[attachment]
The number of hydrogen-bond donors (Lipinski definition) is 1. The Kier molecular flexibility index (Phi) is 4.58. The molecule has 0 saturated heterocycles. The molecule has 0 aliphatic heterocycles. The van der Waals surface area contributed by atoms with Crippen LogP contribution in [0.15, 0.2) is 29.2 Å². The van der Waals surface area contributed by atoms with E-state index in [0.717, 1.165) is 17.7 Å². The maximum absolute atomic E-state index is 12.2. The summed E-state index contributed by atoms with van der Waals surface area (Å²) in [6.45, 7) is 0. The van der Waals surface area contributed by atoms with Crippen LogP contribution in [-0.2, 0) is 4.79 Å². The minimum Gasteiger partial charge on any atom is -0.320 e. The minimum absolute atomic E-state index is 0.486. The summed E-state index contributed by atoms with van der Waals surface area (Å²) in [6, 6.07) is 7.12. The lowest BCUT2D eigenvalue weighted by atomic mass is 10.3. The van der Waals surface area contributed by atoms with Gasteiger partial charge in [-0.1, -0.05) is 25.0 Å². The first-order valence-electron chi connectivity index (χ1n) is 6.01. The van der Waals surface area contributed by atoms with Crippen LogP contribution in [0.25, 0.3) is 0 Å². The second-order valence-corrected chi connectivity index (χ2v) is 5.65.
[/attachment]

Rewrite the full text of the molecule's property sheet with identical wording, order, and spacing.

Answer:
The number of hydrogen-bond donors (Lipinski definition) is 1. The Kier molecular flexibility index (Phi) is 4.58. The molecule has 0 saturated heterocycles. The molecule has 0 aliphatic heterocycles. The van der Waals surface area contributed by atoms with Crippen LogP contribution in [0.15, 0.2) is 29.2 Å². The van der Waals surface area contributed by atoms with E-state index in [0.717, 1.165) is 17.7 Å². The maximum absolute atomic E-state index is 12.2. The summed E-state index contributed by atoms with van der Waals surface area (Å²) in [6.45, 7) is 0. The van der Waals surface area contributed by atoms with Crippen LogP contribution in [-0.2, 0) is 4.79 Å². The minimum Gasteiger partial charge on any atom is -0.320 e. The minimum absolute atomic E-state index is 0.486. The summed E-state index contributed by atoms with van der Waals surface area (Å²) in [6, 6.07) is 7.12. The lowest BCUT2D eigenvalue weighted by atomic mass is 10.3. The van der Waals surface area contributed by atoms with Gasteiger partial charge in [-0.1, -0.05) is 25.0 Å². The first-order valence-electron chi connectivity index (χ1n) is 6.01. The van der Waals surface area contributed by atoms with Crippen LogP contribution in [0.25, 0.3) is 0 Å². The second-order valence-corrected chi connectivity index (χ2v) is 5.65.